The Coordinating Minister for the Economy and Minister of Finance, Dr. Ngozi Okonjo-Iweala, on Tuesday said she would no longer reply the former Governor of the Central Bank of Nigeria (CBN), Prof. Charles Soludo, over claims that that N30 trillion was stolen under her watch.
Okonjo-Iweala said this while responding to questions on a radio programme on Raypower.
She, however, advised Nigerians not to be deceived by the misinformation by some politicians in the country.
When asked to comment on the alleged missing N30 trillion, the finance minister said: “This is part of the packaged lies that Nigerians must avoid. I don’t want to enter into that debate, we have answered him (Soludo) and I don’t want to join issues with him because you don’t join issues when things don’t make any sense.”
She explained that the forensic report on the alleged unremitted oil revenue by the Nigerian National Petroleum Corporation (NNPC) that was submitted to the presidency by PricewaterhouseCoopers (PWC) on Monday was never under her ministry, contrary to the insinuations by some members of the public.
“There is a lot of misinformation that is being put out and it is sad for me. I have not been controlling the audit, it is the Auditor General. Nigerians have been misinformed. They left out the fact that the Auditor-General was in charge of the report.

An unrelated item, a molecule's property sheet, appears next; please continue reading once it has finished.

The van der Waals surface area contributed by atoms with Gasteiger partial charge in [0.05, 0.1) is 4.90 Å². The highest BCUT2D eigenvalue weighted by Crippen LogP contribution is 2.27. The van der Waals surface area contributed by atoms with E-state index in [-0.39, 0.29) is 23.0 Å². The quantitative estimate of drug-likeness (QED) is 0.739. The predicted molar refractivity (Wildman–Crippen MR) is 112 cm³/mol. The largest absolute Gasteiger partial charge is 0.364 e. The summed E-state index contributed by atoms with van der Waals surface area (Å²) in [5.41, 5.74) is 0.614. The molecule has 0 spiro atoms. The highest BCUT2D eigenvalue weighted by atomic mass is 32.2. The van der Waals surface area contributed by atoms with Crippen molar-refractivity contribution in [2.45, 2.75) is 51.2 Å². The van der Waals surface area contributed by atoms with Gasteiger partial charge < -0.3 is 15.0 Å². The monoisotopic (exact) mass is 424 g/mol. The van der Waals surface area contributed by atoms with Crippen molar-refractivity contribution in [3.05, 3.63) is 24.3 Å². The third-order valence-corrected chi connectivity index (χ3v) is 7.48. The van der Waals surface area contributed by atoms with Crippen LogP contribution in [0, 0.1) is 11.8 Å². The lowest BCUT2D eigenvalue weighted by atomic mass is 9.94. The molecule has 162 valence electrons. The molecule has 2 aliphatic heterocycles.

“I was only interviewed for it and there was no way I could be in charge, but some people decided to paint it as if I was in charge of the report and that is very unfortunate.
“It is part of the packaging and misinformation in this politics, and it has to stop because Nigerians cannot be continuously deceived,” the minister said.
Responding to a question on if the country is broke, Okonjo-Iweala reiterated that 2015 is going to be a “very tough year,” adding that: “This question of the economy is broke has been going on for four years now.
“People in the opposition have tried to package this and they have been saying this because they just wish the economy will be broke because they want to get Nigerians alarmed.
“They want to make them feel hopeless about the economy. But Nigerians cannot be deceived. All these three years that they have been saying that the country is broke, has the economy not been running?
“Now they saw that oil prices are falling and they are holding on to that. I have been very clear in saying that it is going to be a difficult year for the country, but this is something we can manage.”
Continuing, she said: “The other story going around is that we are not able to pay salary. In December, the reason why salary took so long was because the payroll system we are using actually locked out some agencies when they tried to pay more people that are not in the system. The system locked out 14 agencies and we had to restore them for payment manually.
“I want to make one thing clear, because of the fall in oil price and the drop in quantity, less has been coming to the coffers.”